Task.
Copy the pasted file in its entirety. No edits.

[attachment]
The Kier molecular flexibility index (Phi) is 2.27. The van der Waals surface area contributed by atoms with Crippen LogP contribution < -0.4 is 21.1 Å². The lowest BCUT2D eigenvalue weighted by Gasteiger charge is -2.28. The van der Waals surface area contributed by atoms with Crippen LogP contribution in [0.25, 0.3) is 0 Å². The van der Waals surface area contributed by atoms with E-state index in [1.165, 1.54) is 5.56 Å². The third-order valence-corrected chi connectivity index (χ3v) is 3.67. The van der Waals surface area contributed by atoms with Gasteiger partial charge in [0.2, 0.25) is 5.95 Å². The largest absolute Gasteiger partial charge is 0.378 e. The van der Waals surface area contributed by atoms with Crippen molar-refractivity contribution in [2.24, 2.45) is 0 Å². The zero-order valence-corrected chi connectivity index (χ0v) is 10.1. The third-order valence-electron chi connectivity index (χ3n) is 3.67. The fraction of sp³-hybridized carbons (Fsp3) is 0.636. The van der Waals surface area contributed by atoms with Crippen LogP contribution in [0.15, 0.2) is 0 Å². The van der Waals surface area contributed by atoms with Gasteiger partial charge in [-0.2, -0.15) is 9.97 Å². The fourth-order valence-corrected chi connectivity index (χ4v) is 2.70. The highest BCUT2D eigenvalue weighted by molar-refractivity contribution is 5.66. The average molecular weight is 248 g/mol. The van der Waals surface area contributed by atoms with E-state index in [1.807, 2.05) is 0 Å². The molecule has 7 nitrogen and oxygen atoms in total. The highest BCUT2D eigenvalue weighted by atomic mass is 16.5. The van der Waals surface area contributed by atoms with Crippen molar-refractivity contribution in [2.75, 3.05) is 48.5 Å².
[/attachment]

The Kier molecular flexibility index (Phi) is 2.27. The van der Waals surface area contributed by atoms with Crippen LogP contribution < -0.4 is 21.1 Å². The lowest BCUT2D eigenvalue weighted by Gasteiger charge is -2.28. The van der Waals surface area contributed by atoms with Crippen LogP contribution in [0.25, 0.3) is 0 Å². The van der Waals surface area contributed by atoms with E-state index in [1.165, 1.54) is 5.56 Å². The third-order valence-corrected chi connectivity index (χ3v) is 3.67. The van der Waals surface area contributed by atoms with Gasteiger partial charge in [0.2, 0.25) is 5.95 Å². The largest absolute Gasteiger partial charge is 0.378 e. The van der Waals surface area contributed by atoms with Crippen molar-refractivity contribution in [2.24, 2.45) is 0 Å². The zero-order valence-corrected chi connectivity index (χ0v) is 10.1. The third-order valence-electron chi connectivity index (χ3n) is 3.67. The fraction of sp³-hybridized carbons (Fsp3) is 0.636. The van der Waals surface area contributed by atoms with Crippen LogP contribution in [0.15, 0.2) is 0 Å². The van der Waals surface area contributed by atoms with Gasteiger partial charge in [-0.2, -0.15) is 9.97 Å². The fourth-order valence-corrected chi connectivity index (χ4v) is 2.70. The highest BCUT2D eigenvalue weighted by molar-refractivity contribution is 5.66. The average molecular weight is 248 g/mol. The van der Waals surface area contributed by atoms with E-state index in [1.807, 2.05) is 0 Å². The molecule has 7 nitrogen and oxygen atoms in total. The highest BCUT2D eigenvalue weighted by atomic mass is 16.5. The van der Waals surface area contributed by atoms with Crippen molar-refractivity contribution in [2.75, 3.05) is 48.5 Å².